Apes of Nature, Myth, & The Imagination

Aristotle on the Nature of Apes

Some animals share the properties of man and the quadrupeds, as the ape, the monkey, and the baboon. The monkey is a tailed ape. The baboon resembles the ape in form, only that it is bigger and stronger, more like a dog in face, and is more savage in its habits, and its teeth are more dog-like and more powerful.

Apes are hairy on the back in keeping with their quadrupedal nature, and they are hairy on the belly in keeping with their human form, for, as was said above, this characteristic is reversed in man and the quadruped--only that the hair is coarse, so that the ape is thickly coated both on the belly and on the back. Its face resembles man’s in many respects; in other words, it has similar nostrils and ears, and teeth like those of man, both front teeth and molars. Furthermore, whereas quadrupeds in general are not furnished with lashes on one of the two eyelids, this creature has them on both, only very thinly set, especially the under ones; in fact, they are very insignificant indeed. And we must bear in mind that all other quadrupeds have no under eyelash at all.

On its chest, the ape has two teats on two poorly developed breasts. It also has arms like man, except covered with much hair, and it bends its legs like man, with the convexities of both limbs facing one another. In addition, it has hands and fingers and nails like man, only that all of these parts are somewhat more beast-like in appearance. Its feet are exceptional in kind. That is, they are like large hands, and the toes are like fingers, with the middle one the longest of all, and the under part of the foot is like a hand except for its length, and stretches out towards the extremities like the palm of the hand. At the after end, this palm is unusually hard, and in a clumsy, obscure kind of way, it resembles a heel. The creature uses its feet either as hands or feet, and doubles them up as one doubles a fist. Its upper-arm and thigh are short in proportion to the forearm and the shin. It has no projecting navel, but only a hardness in the ordinary locality of the navel. Its upper part is much larger than its lower part, as is the case with quadrupeds; in fact, the proportion of the former to the latter is about five to three. Owing to this circumstance, and to its feet resembling hands and owing to its feet having heels and its toes having what is called a ‘palm,’ for these reasons, the animal is more often to be found on all fours than upright. It has neither hips, because it is a quadruped, nor a tail, because it is a biped, except for a tail as small as small can be, just a sort of an indication or a hint of one. The genitals of the female resemble those of the female in the human species; those of the male are more like those of a dog than like those of a man.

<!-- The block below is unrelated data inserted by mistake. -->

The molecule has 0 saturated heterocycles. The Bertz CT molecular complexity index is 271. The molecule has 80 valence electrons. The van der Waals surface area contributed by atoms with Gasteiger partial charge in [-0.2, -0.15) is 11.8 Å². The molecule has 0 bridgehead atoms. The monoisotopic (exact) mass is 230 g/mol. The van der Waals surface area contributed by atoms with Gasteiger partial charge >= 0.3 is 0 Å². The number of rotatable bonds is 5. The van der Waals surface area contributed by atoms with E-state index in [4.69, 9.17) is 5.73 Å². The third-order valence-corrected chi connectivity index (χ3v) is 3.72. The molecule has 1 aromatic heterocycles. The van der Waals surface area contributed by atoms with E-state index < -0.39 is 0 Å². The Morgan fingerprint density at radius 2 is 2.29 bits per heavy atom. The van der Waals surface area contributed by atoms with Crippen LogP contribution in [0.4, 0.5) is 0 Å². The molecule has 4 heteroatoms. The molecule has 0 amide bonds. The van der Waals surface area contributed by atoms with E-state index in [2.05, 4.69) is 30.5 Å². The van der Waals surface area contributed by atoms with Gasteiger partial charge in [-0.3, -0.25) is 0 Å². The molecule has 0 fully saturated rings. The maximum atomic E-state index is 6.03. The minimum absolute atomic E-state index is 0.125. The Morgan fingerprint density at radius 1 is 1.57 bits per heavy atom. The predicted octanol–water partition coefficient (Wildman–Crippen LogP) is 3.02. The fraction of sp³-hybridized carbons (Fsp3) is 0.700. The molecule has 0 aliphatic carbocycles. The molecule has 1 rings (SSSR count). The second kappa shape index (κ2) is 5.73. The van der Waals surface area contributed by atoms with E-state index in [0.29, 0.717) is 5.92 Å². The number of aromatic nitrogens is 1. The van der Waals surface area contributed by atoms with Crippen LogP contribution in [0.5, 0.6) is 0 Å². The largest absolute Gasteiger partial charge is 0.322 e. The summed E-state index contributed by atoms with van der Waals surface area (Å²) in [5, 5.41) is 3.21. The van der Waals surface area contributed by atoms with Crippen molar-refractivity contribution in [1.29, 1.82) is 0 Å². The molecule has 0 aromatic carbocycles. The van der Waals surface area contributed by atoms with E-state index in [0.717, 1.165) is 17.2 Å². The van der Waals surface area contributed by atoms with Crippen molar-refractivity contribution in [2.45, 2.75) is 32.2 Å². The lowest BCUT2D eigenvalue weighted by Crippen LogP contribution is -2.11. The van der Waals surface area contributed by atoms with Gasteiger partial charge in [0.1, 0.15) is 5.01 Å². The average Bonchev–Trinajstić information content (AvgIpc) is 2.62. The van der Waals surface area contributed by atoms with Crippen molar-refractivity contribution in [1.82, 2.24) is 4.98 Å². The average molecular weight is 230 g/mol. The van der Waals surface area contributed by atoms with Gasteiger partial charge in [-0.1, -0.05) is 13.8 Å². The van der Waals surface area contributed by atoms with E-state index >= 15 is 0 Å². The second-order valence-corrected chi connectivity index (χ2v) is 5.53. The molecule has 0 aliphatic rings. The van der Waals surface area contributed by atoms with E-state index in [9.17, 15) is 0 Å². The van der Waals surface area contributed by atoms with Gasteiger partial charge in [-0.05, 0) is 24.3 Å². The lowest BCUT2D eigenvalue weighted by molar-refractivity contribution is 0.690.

Aristotle (384–322 BC), Historia Animalium, Book II, Chapter 8.

Note: Aristotle had probably never seen an ape.

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